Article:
Order, Passion, Becoming

Exhibition by Aleksandra Dulić and Kenneth Newby
July 6th - 19th, 2013


Donator: Faculty of Creative and Critical Studies (FCCS) Research Dissemination Fund,
University of British Columbia

Order, Passion, Becoming
Exhibition by Aleksandra Dulić and Kenneth Newby
Exhibition funded by FCCS Research Dissemination Fund, University of British Columbia

This exhibit bridges two key ideas: that of cultural mosaic and ecological health — both images of diversity. This is done to expand the metaphor of a cultural mosaic — a defining characteristic of Canadian identity — with complementary ecological characteristics of complexity and variety in balance. At the same time, the composition of such a mosaic may help us view environmental challenges as not simply problems of science and technology but as core social, cultural and spiritual concerns. The underlying premise is that an ecologically diverse world requires correspondingly diverse metaphors that shift from a cross-cultural framework to one inclusive of ecological communities. An image of an expanded Canadian mosaic is expressed through the composition of dynamic images of multiplicity in a merging of humans and Nature. Meaning, both broad and focused, is constructed from layers of portraiture based on a set of faces drawn from the beautifully diverse community characteristic of Vancouver, Canada. The work is reflective of our contemporary cultural reality and depicts these faces within the materials and landscapes of Nature. It weaves cultural identity through the merging of ethnocultural diversity with a sense of place.

An Order Passions
Artist: Aleksandra Dulić and Kenneth Newby
Facial Expression Recognition System: David Kadish and Homayoun Najjaran,
Additional programming: Phill Pablo
Video recording: Jeannette Angel and Emilia Schmidt
Postproduction: Jessica Dennis
Project Funded by Martha Piper Research Fund, UBC

The dynamic nature of the Order of Passions enables the discovery, indigenizing and reconstruction of identities. The resultant wholes reflect a multiplicity of voices singing simultaneously, not only in dialogue but also with an ear to each voice’s uniqueness and interdependence. The human face and voice are core elements of human communication; they are the instruments through which we present our selves to ourselves and the world. Facial features divulge our ancestry. Their movements betray our emotions and cultural frameworks. Despite our cultural and ethnic differences, all people are bound by the ability to read faces. This project brings a conception of unity to the participants through a focus on the face, while diversity is represented through multi-ethnic signatures of facial appearances and vocal expressions of the linguistic richness of diverse cultures. The image is expressed visually as a single mosaic composed of many individuals and their facial expressions grouped in an expressive unity. Aurally, the work expresses Canadian cultural and environmental dialogues through linguistic complexities characteristic of our experience. Different people, their faces and voices, are projected across dozens of screens and audio channels that together create a dynamic image.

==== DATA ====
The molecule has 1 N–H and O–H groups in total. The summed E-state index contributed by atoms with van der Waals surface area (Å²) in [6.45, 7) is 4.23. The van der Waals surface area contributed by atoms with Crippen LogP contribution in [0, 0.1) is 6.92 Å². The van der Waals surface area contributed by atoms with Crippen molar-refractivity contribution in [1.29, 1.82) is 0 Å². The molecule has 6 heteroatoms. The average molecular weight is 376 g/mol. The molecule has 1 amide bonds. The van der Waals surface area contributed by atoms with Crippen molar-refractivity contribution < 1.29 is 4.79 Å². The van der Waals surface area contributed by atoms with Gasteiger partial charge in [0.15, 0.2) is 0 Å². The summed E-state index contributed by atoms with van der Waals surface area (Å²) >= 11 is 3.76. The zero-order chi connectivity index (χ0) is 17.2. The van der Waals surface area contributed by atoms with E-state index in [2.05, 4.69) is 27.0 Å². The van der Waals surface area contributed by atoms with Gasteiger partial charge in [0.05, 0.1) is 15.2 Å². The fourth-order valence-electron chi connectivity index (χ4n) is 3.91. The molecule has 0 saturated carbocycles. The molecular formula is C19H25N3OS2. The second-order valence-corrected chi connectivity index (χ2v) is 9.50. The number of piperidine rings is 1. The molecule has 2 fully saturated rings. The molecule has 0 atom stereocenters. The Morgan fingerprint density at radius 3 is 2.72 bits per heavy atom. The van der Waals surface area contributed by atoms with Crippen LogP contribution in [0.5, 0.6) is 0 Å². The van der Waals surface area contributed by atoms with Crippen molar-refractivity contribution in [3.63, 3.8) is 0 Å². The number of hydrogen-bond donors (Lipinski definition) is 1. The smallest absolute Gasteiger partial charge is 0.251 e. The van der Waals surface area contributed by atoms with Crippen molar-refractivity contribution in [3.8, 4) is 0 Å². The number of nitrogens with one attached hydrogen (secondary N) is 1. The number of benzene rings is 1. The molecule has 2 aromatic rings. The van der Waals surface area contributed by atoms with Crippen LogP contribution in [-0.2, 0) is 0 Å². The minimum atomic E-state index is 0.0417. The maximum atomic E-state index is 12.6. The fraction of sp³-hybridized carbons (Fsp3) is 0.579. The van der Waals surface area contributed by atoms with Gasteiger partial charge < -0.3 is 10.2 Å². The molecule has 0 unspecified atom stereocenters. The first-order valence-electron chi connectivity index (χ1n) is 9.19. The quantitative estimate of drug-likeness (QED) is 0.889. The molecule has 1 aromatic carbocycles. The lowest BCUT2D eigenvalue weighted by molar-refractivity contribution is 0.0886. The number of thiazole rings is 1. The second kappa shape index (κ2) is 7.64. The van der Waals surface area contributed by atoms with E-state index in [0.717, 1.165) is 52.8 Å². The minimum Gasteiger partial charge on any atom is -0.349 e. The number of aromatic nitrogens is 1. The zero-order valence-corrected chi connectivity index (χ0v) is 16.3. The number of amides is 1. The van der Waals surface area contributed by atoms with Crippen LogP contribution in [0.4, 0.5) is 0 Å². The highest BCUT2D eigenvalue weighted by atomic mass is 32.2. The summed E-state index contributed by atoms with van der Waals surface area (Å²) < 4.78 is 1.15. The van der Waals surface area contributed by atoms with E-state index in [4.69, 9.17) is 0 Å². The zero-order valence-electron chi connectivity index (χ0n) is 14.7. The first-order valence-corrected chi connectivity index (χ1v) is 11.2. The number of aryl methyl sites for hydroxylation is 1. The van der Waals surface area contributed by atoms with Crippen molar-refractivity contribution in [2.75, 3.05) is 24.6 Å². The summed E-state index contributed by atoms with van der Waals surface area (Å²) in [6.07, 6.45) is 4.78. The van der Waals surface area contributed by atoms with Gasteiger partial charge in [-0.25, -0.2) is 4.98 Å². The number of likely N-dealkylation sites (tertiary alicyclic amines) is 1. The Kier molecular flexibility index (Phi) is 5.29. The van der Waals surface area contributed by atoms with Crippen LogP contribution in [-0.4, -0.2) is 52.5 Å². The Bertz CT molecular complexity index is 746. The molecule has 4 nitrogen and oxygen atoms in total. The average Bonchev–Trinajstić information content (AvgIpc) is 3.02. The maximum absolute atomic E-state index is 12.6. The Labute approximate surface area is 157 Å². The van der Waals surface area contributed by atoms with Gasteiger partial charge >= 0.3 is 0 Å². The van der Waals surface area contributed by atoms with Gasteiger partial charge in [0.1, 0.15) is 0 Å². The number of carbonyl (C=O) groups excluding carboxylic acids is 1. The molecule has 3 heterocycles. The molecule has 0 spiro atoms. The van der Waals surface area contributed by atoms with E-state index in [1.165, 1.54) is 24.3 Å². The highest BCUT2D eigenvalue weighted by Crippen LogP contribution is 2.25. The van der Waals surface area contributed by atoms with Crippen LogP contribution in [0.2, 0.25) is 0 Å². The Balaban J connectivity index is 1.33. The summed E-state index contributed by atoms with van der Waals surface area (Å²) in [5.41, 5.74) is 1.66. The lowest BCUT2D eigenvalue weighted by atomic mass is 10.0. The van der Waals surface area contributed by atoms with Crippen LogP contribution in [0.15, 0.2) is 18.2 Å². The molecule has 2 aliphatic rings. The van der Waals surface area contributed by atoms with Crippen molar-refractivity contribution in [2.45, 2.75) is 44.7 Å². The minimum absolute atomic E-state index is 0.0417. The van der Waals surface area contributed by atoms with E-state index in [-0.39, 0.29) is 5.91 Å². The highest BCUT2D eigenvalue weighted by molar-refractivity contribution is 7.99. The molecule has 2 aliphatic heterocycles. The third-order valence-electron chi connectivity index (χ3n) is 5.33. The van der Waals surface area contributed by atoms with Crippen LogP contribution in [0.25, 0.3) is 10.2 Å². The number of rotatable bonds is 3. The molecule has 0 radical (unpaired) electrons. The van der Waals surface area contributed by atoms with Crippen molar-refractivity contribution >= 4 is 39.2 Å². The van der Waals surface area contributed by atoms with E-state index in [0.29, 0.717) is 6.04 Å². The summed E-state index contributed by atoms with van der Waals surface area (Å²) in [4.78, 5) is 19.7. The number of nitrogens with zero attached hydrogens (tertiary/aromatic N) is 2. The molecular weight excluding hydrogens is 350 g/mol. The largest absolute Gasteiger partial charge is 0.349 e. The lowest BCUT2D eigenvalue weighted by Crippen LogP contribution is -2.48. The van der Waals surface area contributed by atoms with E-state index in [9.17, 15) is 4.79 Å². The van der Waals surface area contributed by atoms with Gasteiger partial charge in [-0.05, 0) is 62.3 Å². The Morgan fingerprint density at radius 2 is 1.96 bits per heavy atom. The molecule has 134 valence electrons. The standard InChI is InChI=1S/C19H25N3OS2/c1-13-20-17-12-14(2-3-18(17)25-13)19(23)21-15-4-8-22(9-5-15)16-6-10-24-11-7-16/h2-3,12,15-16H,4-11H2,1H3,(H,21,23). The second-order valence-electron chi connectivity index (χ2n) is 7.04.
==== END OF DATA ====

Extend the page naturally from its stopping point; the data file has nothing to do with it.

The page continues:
Becoming World
Artist: Kenneth Newby and Aleksandra Dulić

Situated in a world obsessed with speed, driven by the desire for instant gratification, Becoming World, takes a radical departure from the culture of montage and juxtaposition by generating an image of continuous transformation and interpenetration that occurs so slowly as to elude the conscious perception of the underlying change as it occurs. The work, as an experience, situates itself around the boundary between experience and memory — spontaneous perception and cognitive conception. By subverting the flash judgment of direct experience within the psychological present a more discursive image emerges. A set of textural interventions then function to reorganize and enhance the portraits — becoming skins and spaces — making of each a merging of the human and the world we inhabit. The work functions as a generative system for a huge variety of hybrid personas. A simultaneous characterization of multiple states of being expressed in its own simple way the complexity of being in the world — a state of being in which we at once carry an image of the world within us while, at the same time, are subject to the changes wrought on our selves by the external forces of an enveloping world. In this way Becoming World attempts to show an interpenetration of the human with the world — an interpenetration that might hopefully enter into a discourse on a transpersonal state of being conducive to a rethinking of our place in the world as continuous, cohabitant, participatory and fundamentally resonant with the world.

There must be something in the water
Artist: Jeanette Angel, Hanss Lujan, Kenneth Newby, and Aleksandra Dulić